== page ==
Discount rate (per cent)
Discount period (number of years)
Discount factor0.9530.8670.7880.788
Net present value of cash flowsUS$2,145US$5,201US$10,244US$150,308
Sum of the present value of the cash flows during the forecast periodUS$17,590
Present value of the terminal period cash flows150,308
Enterprise valueUS$167,898
Less: interest bearing debt and equivalents(10,000)
Add: redundant assets5,000
Equity value/fair market valueUS$162,898


The market-based valuation approach relies on public equity market data and precedent transaction data of companies determined to be somewhat comparable to the subject company being valued. This valuation methodology involves analysing the valuation multiples, financial ratios and operating results of these comparable companies and transactions and applying those multiples to the subject company. The underlying premise of the market-based approach is that companies in similar industries face similar risks and as a result should have similar return profiles.

The two principal market-based valuation approaches are (1) the comparable public company approach, and (2) the precedent transaction approach.

Comparable company approach

A comparable company approach involves researching and calculating the valuation metrics and financial ratios of publicly traded companies that are deemed to be somewhat comparable to the subject company. In these cases, the valuator may consider 'value benchmarks' in his or her analysis.

Examples of valuation benchmarks include:

  1. enterprise value to EBITDA multiple – calculated as enterprise value divided by EBITDA;
  2. enterprise value to revenue multiple – calculated as enterprise value divided by revenue;
  3. price-to-book-value ratio – calculated as the public market capitalisation of the company divided by the reported net book value of the company; and
  4. price-to-earnings ratio – calculated as the public market share price divided by the earnings per share.

There are many other valuation ratios that are commonly calculated. Some ratios are more relevant to one industry than another. Given the inherent difficulties in identifying reasonably comparable companies, the comparable company approach is most often used as a secondary valuation approach, to assess the reasonableness of the notional valuation conclusion based on a cash flow or asset-based methodology.

Precedent transactions approach

Precedent transaction analysis involves researching and reviewing actual transactions involving companies that are comparable to the subject company. Utilising publicly disclosed information about actual transactions including the selling price, historical performance and terms and conditions of sale, it is possible to determine comparable valuation metrics that can then be applied to the subject company to determine a value conclusion. Similar multiples as those illustrated above can be determined for these precedent transactions.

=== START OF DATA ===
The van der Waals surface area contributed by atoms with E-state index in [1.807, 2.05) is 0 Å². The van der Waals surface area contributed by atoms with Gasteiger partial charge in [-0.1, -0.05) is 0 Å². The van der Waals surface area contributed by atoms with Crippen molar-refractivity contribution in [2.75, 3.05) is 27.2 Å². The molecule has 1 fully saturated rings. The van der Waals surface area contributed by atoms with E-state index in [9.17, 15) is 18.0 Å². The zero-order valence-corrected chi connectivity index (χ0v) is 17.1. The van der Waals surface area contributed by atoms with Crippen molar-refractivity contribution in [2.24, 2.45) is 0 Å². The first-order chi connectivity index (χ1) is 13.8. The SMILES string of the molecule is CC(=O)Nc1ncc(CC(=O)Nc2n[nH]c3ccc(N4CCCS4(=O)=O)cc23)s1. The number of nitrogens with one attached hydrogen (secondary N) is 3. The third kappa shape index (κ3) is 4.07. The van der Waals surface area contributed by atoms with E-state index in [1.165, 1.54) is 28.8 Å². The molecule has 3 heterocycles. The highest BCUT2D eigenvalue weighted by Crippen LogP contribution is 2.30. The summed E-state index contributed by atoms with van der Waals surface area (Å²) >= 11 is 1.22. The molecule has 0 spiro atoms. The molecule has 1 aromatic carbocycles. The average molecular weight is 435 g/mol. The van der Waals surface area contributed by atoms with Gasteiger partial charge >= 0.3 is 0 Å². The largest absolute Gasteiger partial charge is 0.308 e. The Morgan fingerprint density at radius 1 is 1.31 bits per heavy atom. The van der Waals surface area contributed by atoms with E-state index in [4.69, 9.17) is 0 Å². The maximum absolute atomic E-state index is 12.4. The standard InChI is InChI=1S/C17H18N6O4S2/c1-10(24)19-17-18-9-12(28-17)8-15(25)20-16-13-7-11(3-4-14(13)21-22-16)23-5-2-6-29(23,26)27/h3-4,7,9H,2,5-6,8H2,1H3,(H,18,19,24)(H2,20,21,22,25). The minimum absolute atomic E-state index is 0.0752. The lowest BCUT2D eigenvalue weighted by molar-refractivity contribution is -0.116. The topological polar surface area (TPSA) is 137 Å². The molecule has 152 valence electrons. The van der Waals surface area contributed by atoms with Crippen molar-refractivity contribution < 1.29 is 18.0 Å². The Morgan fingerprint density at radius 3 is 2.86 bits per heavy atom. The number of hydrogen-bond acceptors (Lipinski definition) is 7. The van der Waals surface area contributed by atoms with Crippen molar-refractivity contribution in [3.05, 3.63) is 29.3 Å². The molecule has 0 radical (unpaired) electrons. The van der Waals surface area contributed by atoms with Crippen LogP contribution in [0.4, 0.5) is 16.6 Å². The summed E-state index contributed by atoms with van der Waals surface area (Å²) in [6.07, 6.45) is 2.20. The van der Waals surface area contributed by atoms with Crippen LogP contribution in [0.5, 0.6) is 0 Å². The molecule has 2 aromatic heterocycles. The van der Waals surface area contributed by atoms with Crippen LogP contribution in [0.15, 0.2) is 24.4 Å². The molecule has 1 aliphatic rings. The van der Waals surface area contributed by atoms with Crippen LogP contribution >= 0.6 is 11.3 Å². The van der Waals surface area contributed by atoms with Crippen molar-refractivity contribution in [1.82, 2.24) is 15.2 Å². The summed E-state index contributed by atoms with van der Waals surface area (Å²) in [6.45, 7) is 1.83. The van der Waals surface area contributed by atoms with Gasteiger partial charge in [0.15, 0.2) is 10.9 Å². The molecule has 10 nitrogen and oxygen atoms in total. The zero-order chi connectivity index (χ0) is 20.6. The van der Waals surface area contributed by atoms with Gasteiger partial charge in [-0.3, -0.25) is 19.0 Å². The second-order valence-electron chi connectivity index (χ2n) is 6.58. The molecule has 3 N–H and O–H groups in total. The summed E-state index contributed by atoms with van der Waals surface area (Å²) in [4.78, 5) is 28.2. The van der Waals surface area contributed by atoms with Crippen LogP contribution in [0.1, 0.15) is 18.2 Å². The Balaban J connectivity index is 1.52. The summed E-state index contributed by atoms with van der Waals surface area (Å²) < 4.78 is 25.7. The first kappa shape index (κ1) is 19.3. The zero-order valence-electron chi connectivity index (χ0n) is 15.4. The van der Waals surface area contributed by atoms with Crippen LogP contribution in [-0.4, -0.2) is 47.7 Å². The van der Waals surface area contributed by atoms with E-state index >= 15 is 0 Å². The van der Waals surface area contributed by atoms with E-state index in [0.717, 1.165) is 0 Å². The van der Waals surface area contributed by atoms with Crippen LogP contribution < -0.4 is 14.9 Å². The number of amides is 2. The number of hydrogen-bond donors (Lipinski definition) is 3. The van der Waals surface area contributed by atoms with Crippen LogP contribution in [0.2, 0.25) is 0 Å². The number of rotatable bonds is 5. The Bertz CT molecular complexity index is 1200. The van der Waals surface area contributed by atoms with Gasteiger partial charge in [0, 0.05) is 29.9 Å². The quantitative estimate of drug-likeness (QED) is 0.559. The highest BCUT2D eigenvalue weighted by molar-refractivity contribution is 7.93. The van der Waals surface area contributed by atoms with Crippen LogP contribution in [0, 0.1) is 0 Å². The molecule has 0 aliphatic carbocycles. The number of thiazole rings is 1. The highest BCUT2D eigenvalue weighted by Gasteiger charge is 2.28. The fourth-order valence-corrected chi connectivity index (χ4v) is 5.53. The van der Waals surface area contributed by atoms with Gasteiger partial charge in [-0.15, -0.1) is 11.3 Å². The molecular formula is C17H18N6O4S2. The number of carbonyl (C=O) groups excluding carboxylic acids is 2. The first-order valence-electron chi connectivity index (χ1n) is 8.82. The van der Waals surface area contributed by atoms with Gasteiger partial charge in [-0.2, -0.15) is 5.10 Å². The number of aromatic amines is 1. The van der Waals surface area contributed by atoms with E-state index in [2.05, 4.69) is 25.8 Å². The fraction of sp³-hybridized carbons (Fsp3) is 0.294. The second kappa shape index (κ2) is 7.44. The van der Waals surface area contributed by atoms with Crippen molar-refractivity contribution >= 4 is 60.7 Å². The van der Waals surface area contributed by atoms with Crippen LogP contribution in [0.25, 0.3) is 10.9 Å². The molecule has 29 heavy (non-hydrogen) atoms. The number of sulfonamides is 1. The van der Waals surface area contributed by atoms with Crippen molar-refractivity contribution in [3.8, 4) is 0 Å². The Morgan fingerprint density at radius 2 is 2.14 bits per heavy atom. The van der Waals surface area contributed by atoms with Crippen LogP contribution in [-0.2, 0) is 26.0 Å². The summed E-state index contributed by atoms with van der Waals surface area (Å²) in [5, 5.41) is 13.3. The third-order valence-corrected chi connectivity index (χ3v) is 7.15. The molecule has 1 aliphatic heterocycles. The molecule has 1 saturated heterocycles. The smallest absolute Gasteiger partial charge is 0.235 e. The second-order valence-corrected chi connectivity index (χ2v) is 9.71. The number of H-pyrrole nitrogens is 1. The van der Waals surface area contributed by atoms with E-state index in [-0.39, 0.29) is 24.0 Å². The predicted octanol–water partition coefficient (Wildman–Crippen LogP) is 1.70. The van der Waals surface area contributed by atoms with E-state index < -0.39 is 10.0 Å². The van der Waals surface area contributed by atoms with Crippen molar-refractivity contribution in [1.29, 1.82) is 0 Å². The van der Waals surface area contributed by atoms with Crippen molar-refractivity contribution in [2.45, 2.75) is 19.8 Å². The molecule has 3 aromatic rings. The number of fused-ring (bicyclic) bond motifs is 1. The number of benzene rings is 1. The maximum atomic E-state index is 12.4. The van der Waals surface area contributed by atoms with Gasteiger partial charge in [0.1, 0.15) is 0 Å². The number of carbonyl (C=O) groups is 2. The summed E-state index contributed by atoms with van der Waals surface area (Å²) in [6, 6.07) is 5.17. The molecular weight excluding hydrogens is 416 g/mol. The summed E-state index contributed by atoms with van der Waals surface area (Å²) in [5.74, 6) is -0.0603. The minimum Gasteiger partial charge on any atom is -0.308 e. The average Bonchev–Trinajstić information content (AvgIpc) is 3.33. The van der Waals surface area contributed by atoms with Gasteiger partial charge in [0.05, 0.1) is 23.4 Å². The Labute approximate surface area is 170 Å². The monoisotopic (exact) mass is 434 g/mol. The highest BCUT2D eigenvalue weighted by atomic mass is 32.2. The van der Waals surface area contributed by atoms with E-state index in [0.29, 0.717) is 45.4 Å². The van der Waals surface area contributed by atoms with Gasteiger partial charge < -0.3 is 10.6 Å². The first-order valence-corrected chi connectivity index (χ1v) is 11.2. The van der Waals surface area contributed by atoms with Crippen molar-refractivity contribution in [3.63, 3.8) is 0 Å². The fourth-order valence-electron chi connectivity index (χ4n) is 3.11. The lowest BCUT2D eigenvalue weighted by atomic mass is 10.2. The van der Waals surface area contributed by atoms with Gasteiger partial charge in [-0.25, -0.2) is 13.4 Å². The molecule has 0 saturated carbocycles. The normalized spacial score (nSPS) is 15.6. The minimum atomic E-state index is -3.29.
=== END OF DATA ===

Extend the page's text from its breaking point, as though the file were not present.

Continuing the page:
Rules of thumb

In certain industries, market rules of thumb may exist that can be used to determine business value. Rules of thumb are generally applied as a secondary test of the reasonableness of a value conclusion arrived at through a cash flow or other valuation methodology. Rules of thumb have their foundations in market transactions involving companies in a specific industry and are based on industry-specific activity ratios or formulas that have been derived over time. When using a rule-of-thumb approach, it is important that the valuator considers what exactly the rule of thumb is calculating and whether the rule of thumb is applicable to the business interest being valued.


Business valuation is an inherently subjective exercise. In preparing a business valuation, valuation professionals apply their professional judgement, experience and knowledge of business valuation fundamentals to the specific facts to arrive at an informed and reasoned value conclusion. Whether for the purpose of calculating damages from a capital loss or otherwise, it is generally advised that a business valuation professional be consulted when a business valuation is required.


1 Neil de Gray is a director at Duff & Phelps.

2 For example, in Canada, 'fair value' is generally adopted as the definition of value to be used in cases involving shareholder oppression, shareholder dissent and in family law. Fair value is commonly defined as fair market value without the consideration of a minority discount or premium for control.

3 United States v. Cartwright.

4 Sustaining capital expenditure requirements are the annual capital cost required to sustain the operations of the business. It represents the annual required investment in a company's capital assets.